The results of this close relationship between organized evangelism and organized politics are dotted throughout American history: the civil rights movement sparking the establishment of a wave of new private all-white Christian schools in the South in response to desegregation, for example. The legal struggles for the right to found these private Christian schools, not abortion (historically a Catholic issue), initially galvanized evangelicals en masse toward the Republican Party. Namely: In 1970, three years before Roe v. Wade, a 70% of Southern Baptist pastors supported abortion to protect the mother’s physical or mental healthand in 1971 the Southern Baptist Convention (SBC) reached a denomination-wide resolution supporting legislation that would “allow the possibility of abortion” in many conditions.

They only changed sides long after deer was decided – it was the increasingly unpopular and, of course, illegal practice of segregation that caused white evangelicals to seek new issues to unite. During the 1970s, Nixon’s “Southern Strategy” was designed to appeal to white voter racism and capitalize on existing tensions in the South, such as school desegregation and legal battles over private Christian academies. – a fight that white evangelicals were already at the front lines of. The conditions were ideal for Republicans to step in and mobilize a deeply angry, insular, and highly organized demographics; it was not long before white evangelicals became the reliable, religiously motivated base of the Republican Party. It is the Southern anti-Black strategy that will eventually make the word “evangelical” indistinguishable of “republican” while masking the explicitly racist objectives of its economic policy by speaking of “rights of the states” and “family values”.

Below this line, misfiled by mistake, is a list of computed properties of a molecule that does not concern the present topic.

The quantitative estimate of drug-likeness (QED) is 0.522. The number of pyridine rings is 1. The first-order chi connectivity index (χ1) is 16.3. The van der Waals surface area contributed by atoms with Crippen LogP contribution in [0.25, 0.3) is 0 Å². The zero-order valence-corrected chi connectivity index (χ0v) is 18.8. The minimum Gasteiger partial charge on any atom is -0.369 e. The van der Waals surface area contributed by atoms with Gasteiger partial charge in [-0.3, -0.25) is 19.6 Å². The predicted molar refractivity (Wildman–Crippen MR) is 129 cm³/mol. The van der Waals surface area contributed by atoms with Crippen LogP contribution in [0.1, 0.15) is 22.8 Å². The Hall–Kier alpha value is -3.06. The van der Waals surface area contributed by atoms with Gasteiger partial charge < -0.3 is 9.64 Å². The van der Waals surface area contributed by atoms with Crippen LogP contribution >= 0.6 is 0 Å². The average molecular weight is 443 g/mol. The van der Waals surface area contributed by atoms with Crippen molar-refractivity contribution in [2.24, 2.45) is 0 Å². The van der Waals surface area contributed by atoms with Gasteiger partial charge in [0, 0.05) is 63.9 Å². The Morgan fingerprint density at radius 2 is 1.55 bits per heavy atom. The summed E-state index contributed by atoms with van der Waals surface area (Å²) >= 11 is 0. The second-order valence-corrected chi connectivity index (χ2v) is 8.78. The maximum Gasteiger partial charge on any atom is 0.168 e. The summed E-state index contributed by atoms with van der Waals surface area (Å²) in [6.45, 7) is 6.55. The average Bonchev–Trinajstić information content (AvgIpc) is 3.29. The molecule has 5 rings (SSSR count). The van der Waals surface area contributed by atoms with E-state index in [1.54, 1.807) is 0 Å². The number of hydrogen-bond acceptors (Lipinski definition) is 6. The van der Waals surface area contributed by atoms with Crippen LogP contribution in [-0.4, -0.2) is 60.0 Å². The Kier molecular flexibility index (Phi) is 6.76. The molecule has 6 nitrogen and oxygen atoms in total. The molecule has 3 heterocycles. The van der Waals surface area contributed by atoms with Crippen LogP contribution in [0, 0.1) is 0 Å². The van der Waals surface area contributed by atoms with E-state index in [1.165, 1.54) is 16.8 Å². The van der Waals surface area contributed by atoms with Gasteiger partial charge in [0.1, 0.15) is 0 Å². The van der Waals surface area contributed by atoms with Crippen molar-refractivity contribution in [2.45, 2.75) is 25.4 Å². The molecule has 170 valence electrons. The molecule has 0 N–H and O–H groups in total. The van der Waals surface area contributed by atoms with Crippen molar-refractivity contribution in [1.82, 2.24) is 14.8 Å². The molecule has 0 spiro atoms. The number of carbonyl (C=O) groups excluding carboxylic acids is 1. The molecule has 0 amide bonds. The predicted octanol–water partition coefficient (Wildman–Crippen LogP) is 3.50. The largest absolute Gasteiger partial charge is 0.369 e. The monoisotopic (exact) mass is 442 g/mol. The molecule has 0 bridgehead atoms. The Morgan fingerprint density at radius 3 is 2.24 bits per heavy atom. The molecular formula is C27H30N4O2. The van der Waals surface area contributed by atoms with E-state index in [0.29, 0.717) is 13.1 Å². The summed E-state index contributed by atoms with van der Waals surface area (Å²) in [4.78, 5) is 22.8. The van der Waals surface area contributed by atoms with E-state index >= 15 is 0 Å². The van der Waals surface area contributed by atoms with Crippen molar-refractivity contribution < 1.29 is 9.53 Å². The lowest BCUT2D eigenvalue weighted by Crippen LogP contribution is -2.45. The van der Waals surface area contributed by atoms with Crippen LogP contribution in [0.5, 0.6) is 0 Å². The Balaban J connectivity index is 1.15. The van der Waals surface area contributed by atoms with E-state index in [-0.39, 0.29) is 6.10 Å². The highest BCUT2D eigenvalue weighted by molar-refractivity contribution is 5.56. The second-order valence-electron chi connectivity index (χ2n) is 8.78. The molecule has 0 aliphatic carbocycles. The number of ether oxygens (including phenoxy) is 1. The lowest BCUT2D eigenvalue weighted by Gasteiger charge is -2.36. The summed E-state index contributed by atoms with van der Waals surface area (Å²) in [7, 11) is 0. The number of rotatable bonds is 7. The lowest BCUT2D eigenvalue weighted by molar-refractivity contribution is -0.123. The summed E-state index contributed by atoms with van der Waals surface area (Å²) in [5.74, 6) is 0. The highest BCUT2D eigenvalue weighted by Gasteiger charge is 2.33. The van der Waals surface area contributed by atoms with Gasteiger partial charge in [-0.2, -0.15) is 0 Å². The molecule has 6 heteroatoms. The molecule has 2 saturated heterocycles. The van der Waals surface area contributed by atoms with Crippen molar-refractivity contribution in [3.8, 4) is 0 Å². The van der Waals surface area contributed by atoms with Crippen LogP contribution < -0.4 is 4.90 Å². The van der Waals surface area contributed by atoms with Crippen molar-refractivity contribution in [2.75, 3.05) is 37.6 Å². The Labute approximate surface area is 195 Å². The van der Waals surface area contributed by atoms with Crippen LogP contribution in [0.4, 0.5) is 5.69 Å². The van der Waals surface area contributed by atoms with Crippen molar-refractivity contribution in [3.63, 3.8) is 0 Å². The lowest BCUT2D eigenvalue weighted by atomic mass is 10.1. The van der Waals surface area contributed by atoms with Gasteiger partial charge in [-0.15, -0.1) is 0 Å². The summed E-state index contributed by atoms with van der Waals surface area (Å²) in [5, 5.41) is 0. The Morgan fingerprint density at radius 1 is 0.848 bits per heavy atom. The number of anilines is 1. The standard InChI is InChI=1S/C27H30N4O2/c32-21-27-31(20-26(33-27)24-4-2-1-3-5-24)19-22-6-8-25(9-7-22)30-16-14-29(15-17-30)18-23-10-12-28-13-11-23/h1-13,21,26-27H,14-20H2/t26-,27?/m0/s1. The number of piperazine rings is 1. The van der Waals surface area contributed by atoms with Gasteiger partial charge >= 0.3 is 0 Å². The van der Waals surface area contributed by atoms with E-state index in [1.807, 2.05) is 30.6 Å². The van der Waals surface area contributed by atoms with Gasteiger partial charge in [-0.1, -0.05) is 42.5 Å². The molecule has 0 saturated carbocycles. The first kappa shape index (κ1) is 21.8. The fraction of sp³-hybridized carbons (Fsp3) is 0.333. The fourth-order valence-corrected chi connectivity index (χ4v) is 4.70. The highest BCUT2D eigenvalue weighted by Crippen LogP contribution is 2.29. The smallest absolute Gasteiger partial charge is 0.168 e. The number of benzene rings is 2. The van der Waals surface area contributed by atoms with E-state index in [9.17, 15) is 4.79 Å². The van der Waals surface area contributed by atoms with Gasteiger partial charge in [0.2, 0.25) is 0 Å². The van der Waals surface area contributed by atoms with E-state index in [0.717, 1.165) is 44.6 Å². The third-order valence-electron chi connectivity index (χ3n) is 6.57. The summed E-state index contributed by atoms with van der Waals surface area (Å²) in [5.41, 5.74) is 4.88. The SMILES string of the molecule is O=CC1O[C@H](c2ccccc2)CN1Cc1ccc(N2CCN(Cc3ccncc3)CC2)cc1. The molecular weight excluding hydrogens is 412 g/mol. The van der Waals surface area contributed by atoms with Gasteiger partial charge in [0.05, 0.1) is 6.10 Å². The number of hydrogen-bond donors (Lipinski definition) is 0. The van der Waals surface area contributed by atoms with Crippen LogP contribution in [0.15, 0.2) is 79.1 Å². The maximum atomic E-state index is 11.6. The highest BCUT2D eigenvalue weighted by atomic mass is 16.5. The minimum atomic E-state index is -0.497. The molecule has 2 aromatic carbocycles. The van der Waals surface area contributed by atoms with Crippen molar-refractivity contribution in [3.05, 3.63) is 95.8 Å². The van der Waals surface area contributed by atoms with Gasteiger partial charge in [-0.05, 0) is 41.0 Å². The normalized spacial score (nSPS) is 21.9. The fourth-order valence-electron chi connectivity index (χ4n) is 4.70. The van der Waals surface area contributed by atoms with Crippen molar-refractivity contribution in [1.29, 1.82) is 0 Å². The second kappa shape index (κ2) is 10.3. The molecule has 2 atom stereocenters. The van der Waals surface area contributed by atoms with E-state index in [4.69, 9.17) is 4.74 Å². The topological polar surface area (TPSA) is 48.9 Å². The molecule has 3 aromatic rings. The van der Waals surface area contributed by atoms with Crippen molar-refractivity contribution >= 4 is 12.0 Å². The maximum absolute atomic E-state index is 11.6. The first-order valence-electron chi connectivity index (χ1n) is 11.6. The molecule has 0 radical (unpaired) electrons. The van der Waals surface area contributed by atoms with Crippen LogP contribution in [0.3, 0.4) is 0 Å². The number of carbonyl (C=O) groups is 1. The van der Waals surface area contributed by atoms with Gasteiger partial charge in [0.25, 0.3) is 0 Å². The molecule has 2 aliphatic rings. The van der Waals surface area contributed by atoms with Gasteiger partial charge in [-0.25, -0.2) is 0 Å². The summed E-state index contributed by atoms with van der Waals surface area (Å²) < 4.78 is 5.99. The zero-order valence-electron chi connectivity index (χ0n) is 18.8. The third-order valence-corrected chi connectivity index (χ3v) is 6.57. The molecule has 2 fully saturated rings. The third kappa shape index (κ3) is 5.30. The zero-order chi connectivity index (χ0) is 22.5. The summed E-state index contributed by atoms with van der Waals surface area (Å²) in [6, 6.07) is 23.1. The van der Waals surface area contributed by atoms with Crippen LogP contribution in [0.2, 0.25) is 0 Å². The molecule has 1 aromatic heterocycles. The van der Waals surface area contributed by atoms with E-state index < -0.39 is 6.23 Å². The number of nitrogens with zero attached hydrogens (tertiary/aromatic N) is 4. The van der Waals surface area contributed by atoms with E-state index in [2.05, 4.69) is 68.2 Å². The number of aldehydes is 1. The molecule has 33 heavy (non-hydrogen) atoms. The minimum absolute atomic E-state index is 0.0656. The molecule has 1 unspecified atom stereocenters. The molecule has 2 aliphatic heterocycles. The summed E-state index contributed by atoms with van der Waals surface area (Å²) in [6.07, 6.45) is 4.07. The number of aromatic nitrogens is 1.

Republican consultant Lee Atwater then clearly discussed in an interview the goals of the Southern strategy and what would become the main conservative and evangelical talking points: In 1968, we cannot say [racial expletive]- who hurts you, turns against you. So you say things like, uh, forced buses, states rights, and all that, and you get so abstract. Now you’re talking about lowering taxes, and all of these things that you’re talking about are totally economic things and a byproduct of that is that black people are mistreated more than white…. “We want to cut that” is way more abstract than even the bus thing, uh, and way more abstract than [racial expletive].

One of the biggest misunderstandings of power is that you can always see it. Certainly you can sometimes; in particular, at the individual level: a pastor explicitly ordering his flock to avoid a person who has left the church is a clear use, or abuse, of power. But power is also often invisible, something that can escape conscious recognition. The power exists in the language we begin to absorb from the moment we are in our parents’ wombs, in the experiences for which there are no words; in who can say what to whom without repercussion. Power is not always only possessed by certain individuals; it is also the invisible mechanism that explains how we position ourselves every day, how we make decisions in deference to whom – to God, to authority, or even to ourselves.

Extract of HERETIC: a memoir by Jeanna Kadlec. Copyright © 2022. Available from Harper, an imprint of HarperCollins Publishers.

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Barry F. Howard